Apr 21 2014
Washington, D.C. – Senator Ron Johnson filed his answer Monday to the government’s motion to dismiss his lawsuit over the Obama administration’s special Obamacare treatment of Congress and its staff. He made these remarks:
“The Office of Personnel Management’s rule restoring tax preferred congressional health care subsidies that the Affordable Care Act eliminated reflects a stunning disregard for the law. On Jan. 6, 2014, I filed suit to overturn this executive overreach and uphold the rule of law. This is just one example of the more than 20 unilateral changes made by the president to his own signature piece of legislation, but it was the one opportunity where I believe I had standing to challenge.
“The administration does not want this case to have its day in court, and as a result, asked the court on March 17 to dismiss my case due to lack of standing.
“Today, more than ever, we have seen an alarming intrusion of the federal government into our lives. Far too often the president has been able to govern by presidential decree, and there has been very little that members of Congress could do about it. As Professor Jonathan Turley of the George Washington Law School has testified, “The current [constitutional] crisis is the result not simply of executive overreach but also of judicial avoidance in the face of that growing encroachment. The courts are now absent—without constitutional leave—in the midst of one of the most fundamental conflicts in the history of our country. That will make corrective measures all the more important (and all the more difficult) for Congress.”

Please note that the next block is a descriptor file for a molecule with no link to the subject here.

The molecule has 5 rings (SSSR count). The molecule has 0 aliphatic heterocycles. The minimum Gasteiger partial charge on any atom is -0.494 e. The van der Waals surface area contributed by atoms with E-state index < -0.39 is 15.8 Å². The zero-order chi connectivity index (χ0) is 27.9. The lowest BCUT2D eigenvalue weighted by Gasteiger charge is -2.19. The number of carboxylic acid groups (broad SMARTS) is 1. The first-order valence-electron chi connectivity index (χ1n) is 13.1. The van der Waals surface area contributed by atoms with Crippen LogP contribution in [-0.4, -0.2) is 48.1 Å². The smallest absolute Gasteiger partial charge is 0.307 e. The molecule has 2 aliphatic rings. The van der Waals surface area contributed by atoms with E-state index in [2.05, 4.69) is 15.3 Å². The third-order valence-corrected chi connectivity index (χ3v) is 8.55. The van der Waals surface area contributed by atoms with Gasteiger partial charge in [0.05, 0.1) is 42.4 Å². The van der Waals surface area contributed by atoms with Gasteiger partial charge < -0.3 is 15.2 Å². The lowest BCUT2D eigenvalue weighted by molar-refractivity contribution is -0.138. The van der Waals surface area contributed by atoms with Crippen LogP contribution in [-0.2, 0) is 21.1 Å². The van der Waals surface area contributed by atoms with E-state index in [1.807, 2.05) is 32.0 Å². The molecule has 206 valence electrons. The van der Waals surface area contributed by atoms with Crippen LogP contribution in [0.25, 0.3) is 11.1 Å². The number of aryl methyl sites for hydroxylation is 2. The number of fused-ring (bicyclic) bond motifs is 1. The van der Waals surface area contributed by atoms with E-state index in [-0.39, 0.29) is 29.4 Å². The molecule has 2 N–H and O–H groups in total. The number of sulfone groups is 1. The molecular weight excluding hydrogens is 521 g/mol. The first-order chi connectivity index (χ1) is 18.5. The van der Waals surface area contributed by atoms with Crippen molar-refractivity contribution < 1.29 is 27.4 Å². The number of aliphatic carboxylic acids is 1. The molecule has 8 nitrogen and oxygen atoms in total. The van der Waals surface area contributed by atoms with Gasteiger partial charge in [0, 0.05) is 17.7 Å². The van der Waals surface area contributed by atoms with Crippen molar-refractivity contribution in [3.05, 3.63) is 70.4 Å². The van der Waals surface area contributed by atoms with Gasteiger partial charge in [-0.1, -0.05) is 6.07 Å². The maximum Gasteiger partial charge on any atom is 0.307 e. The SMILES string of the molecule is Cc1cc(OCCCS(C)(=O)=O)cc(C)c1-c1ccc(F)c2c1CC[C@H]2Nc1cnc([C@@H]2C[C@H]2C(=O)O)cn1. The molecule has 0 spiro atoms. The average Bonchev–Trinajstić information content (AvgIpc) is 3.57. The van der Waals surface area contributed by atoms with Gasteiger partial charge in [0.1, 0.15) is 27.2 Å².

“The United States Constitution provides for a government of laws, not men. Far from being above the law, the president is required to obey and enforce it. Article II, Section 3 of the Constitution provides that the president “shall take care that the Laws be faithfully executed.” This duty is mandatory, not optional. The President must faithfully execute the law that Congress enacts - and in this case, that he, himself, signed.
“Congress was clear: The misnamed Affordable Care Act required Congress and its staff to get its health coverage through the exchanges and to do it without a tax-preferred employer subsidy, like anyone else who will lose employer-sponsored coverage. The administration’s rule violates this law. It is unfair to the American people and it is an offense against the rule of law.”
Also filed Monday was an amicus brief signed by 12 U.S. senators and 26 U.S. representatives in support of Sen. Johnson's lawsuit against OPM.